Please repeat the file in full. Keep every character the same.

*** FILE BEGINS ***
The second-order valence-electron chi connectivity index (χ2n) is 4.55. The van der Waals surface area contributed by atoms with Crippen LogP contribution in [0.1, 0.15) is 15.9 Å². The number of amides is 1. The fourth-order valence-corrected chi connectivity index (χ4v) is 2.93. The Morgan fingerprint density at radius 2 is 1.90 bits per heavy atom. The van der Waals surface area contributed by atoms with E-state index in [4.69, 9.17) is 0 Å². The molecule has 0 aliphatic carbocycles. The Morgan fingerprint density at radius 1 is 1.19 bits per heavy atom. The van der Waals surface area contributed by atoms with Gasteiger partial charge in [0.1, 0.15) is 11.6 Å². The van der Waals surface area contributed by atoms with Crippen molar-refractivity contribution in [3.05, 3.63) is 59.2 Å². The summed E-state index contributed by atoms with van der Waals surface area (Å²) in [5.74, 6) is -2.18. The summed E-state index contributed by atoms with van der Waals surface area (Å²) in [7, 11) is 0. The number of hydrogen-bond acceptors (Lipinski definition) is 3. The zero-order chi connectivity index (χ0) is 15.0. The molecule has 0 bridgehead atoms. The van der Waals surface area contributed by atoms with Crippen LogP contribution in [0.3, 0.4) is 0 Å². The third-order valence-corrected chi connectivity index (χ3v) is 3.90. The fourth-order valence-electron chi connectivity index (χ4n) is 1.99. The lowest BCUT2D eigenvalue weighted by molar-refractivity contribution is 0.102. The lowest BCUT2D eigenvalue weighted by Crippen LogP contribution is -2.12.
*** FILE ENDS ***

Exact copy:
The second-order valence-electron chi connectivity index (χ2n) is 4.55. The van der Waals surface area contributed by atoms with Crippen LogP contribution in [0.1, 0.15) is 15.9 Å². The number of amides is 1. The fourth-order valence-corrected chi connectivity index (χ4v) is 2.93. The Morgan fingerprint density at radius 2 is 1.90 bits per heavy atom. The van der Waals surface area contributed by atoms with E-state index in [4.69, 9.17) is 0 Å². The molecule has 0 aliphatic carbocycles. The Morgan fingerprint density at radius 1 is 1.19 bits per heavy atom. The van der Waals surface area contributed by atoms with Gasteiger partial charge in [0.1, 0.15) is 11.6 Å². The van der Waals surface area contributed by atoms with Crippen molar-refractivity contribution in [3.05, 3.63) is 59.2 Å². The summed E-state index contributed by atoms with van der Waals surface area (Å²) in [5.74, 6) is -2.18. The summed E-state index contributed by atoms with van der Waals surface area (Å²) in [7, 11) is 0. The number of hydrogen-bond acceptors (Lipinski definition) is 3. The zero-order chi connectivity index (χ0) is 15.0. The molecule has 0 bridgehead atoms. The van der Waals surface area contributed by atoms with Crippen LogP contribution in [0.3, 0.4) is 0 Å². The third-order valence-corrected chi connectivity index (χ3v) is 3.90. The fourth-order valence-electron chi connectivity index (χ4n) is 1.99. The lowest BCUT2D eigenvalue weighted by molar-refractivity contribution is 0.102. The lowest BCUT2D eigenvalue weighted by Crippen LogP contribution is -2.12.